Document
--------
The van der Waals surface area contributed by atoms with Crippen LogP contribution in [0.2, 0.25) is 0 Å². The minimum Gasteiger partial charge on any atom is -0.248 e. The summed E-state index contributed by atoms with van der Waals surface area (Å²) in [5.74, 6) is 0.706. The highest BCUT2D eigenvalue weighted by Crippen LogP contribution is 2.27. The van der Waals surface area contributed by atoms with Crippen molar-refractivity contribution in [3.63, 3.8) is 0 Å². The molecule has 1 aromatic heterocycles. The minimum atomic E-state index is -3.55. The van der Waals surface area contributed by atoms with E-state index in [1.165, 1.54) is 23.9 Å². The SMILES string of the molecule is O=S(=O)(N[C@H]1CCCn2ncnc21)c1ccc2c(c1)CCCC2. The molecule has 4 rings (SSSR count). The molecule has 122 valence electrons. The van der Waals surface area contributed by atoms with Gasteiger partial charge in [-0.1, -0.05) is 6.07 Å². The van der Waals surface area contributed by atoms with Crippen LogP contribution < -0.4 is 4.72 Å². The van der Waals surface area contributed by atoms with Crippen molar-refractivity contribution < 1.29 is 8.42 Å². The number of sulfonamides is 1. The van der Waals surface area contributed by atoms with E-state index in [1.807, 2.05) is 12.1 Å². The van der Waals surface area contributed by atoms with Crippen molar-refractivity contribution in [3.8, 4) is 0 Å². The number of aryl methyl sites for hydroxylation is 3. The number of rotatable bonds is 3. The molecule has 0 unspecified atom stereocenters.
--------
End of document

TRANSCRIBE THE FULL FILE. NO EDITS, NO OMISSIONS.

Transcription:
The van der Waals surface area contributed by atoms with Crippen LogP contribution in [0.2, 0.25) is 0 Å². The minimum Gasteiger partial charge on any atom is -0.248 e. The summed E-state index contributed by atoms with van der Waals surface area (Å²) in [5.74, 6) is 0.706. The highest BCUT2D eigenvalue weighted by Crippen LogP contribution is 2.27. The van der Waals surface area contributed by atoms with Crippen molar-refractivity contribution in [3.63, 3.8) is 0 Å². The molecule has 1 aromatic heterocycles. The minimum atomic E-state index is -3.55. The van der Waals surface area contributed by atoms with E-state index in [1.165, 1.54) is 23.9 Å². The SMILES string of the molecule is O=S(=O)(N[C@H]1CCCn2ncnc21)c1ccc2c(c1)CCCC2. The molecule has 4 rings (SSSR count). The molecule has 122 valence electrons. The van der Waals surface area contributed by atoms with Gasteiger partial charge in [-0.1, -0.05) is 6.07 Å². The van der Waals surface area contributed by atoms with Crippen LogP contribution < -0.4 is 4.72 Å². The van der Waals surface area contributed by atoms with Crippen molar-refractivity contribution < 1.29 is 8.42 Å². The number of sulfonamides is 1. The van der Waals surface area contributed by atoms with E-state index in [1.807, 2.05) is 12.1 Å². The van der Waals surface area contributed by atoms with Crippen molar-refractivity contribution in [3.8, 4) is 0 Å². The number of aryl methyl sites for hydroxylation is 3. The number of rotatable bonds is 3. The molecule has 0 unspecified atom stereocenters.